Read More: Ground Source Heat Pump


What Are the Market Drivers for Heat Pumps in the UK?

Despite all the elements listed above, the penetration of heat pumps in the UK heating market is very likely to increase significantly during the following years thanks to government measures and positive trends. These are the most relevant of them:

  • Renewable Heat Incentive. When it comes to increase the use of heat pumps in both domestic and non-domestic installations, this initiative promoted by UK’s Department of Energy and Climate Change (DECC) for fostering the use of renewable energy through financial incentives plays a key role.
  • Reduction of running costs. Like any other renewable technology, heat pumps’ performance is experiencing an improvement that will, in a near future, make them truly competitive in a market currently controlled by gas boilers. Although their installation costs will remain higher than those of gas boilers, their running costs will decrease significantly and make them a very attractive option for supplying hot water and heating.
  • Utilities’ engagement in heat pumps. In the UK heating market, utilities supply over 90% of customers. Due to the specific features of this market, discussed above, most installations in the UK market are gas boilers, but that has begun to change. Some of the largest utilities are offering heat pump installation services, and companies in this sector feel more confident about joining the UK market.
  • Building regulations. Government regulations aiming at making new residential buildings “Zero Carbon Homes” will encourage the installation of heat pumps, although it must be noticed that, in this respect, there’s a wide range of options for accomplishing the zero carbon goal, not just heat pumps.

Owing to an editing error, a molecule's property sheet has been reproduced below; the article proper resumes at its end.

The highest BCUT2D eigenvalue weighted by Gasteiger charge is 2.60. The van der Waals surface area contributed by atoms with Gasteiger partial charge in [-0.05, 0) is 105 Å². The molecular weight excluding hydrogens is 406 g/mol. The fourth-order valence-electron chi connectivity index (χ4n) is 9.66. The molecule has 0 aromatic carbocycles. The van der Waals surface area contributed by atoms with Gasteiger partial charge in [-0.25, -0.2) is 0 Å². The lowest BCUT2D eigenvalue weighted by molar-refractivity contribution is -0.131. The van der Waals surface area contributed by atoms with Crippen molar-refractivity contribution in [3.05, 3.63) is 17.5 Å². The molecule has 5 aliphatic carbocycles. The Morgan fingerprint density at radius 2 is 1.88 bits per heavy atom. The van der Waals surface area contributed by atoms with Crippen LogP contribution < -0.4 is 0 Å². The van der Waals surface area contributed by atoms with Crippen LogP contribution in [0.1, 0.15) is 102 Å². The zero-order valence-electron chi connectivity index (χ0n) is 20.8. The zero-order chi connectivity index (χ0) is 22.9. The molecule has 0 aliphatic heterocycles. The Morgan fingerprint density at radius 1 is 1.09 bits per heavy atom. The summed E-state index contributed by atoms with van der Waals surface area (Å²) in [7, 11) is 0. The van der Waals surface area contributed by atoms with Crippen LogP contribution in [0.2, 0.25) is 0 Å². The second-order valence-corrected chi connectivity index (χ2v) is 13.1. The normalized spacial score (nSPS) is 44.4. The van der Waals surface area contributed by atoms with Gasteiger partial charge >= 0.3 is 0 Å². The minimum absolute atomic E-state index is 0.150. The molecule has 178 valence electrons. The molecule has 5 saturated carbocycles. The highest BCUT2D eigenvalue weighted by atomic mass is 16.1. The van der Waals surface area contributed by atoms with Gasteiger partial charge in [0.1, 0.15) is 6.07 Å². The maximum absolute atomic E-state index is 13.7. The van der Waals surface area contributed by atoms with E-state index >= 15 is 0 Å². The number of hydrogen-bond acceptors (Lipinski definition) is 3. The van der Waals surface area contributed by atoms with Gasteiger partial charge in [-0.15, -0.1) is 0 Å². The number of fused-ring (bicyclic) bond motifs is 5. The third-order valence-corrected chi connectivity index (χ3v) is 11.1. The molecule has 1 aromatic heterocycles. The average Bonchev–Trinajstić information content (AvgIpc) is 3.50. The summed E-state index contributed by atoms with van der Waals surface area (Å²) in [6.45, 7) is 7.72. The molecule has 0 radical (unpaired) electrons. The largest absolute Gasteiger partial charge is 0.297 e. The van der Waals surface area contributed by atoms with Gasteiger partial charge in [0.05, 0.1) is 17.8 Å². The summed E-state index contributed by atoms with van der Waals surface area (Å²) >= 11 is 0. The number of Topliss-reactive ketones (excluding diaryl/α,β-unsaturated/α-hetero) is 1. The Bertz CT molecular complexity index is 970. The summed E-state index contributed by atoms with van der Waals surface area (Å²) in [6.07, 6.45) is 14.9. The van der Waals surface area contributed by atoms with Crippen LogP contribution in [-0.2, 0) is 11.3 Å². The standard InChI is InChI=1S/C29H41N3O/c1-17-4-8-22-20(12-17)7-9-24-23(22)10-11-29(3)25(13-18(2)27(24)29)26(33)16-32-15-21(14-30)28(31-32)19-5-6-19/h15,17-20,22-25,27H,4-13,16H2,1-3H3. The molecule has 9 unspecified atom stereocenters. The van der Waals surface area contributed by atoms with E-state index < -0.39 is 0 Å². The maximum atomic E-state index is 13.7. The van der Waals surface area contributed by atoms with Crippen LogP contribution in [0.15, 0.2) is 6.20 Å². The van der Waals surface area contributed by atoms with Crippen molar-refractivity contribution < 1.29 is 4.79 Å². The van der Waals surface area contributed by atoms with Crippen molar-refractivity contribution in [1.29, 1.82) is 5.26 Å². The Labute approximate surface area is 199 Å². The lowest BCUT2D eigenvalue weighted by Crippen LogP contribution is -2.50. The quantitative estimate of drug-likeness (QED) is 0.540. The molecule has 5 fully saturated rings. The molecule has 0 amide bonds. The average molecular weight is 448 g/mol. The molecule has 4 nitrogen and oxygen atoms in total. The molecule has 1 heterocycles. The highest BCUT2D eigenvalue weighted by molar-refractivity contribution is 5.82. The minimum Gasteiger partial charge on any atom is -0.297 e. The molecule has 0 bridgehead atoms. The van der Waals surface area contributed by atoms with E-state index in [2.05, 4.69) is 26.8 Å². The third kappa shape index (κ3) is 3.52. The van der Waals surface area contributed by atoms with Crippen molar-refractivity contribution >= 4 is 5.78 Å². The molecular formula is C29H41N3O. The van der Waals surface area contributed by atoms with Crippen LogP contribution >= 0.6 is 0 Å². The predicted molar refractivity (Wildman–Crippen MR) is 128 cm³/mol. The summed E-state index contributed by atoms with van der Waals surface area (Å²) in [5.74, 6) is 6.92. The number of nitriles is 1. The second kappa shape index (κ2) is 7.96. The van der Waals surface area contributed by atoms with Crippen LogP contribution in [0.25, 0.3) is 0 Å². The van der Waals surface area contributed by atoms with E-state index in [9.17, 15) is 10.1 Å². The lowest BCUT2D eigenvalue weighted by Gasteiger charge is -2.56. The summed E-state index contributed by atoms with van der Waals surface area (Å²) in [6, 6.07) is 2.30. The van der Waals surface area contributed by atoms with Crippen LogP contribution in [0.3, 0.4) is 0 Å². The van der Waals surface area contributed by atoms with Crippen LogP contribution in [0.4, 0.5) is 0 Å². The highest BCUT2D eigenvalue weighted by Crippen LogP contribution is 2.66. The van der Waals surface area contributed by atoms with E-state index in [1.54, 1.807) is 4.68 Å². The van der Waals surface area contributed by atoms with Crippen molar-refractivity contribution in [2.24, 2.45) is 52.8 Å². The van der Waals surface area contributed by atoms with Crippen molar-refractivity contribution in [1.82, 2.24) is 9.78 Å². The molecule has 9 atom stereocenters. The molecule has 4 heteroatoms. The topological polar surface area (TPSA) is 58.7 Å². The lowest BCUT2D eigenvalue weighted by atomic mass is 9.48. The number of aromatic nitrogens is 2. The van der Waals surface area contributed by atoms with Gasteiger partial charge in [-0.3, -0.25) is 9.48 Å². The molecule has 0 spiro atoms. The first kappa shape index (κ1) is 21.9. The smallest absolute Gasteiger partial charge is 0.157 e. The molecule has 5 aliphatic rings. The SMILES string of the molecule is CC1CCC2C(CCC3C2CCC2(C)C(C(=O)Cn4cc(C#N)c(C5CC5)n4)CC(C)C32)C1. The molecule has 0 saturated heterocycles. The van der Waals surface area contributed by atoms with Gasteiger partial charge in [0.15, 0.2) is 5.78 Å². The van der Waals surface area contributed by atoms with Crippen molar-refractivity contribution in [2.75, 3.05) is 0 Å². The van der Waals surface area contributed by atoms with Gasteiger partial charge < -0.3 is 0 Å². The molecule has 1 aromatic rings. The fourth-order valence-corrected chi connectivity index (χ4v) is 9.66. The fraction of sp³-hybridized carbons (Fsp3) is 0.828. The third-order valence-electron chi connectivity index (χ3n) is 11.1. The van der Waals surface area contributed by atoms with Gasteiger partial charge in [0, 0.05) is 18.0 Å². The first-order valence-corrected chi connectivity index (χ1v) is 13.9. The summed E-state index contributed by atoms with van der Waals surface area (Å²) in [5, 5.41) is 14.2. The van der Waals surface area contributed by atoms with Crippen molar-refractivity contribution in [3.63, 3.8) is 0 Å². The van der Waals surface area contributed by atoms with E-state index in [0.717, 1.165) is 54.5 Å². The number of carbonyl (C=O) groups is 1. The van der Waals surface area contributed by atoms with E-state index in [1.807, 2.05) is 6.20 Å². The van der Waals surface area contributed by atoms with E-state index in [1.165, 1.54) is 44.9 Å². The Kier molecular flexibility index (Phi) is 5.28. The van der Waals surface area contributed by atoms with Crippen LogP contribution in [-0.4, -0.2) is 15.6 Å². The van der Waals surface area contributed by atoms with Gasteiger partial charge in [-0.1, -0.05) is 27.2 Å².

Read More: RHI

What's the Future of Heat Pumps in the UK?

Taking into account all the information in the preceding paragraphs, it is viable to figure out what the next years will look like for the heat pump market in the UK. Experts in this field agree that, at least until 2020, the installation of heat pumps will experience a rapid growth, mostly driven by RHI tariffs and utilities initiative of increasing the size of the heat pump industry in the UK. That is not only engaging UK companies, but also foreign companies (most of them very experienced ones from continental Europe) that will help to raise standards and will contribute to a more dynamic heating market in the UK.

Source: IEA HPP Annex 42: Heat Pumps in Smart Grids | Market Overview United Kingdom (Delta Energy & Environment, 22/01/2014)

Written by Attila Tamas Vekony UX Manager Attila is the UX Manager at GreenMatch. He holds a degree in international business with four years of coordination experience in marketing, user experience, and content creation. Attila likes to write about solar energy, heating technology, environmental protection and sustainability. His and his team's articles appeared in well-known sites like the The Conversation, EcoWatch, and Gizmodo.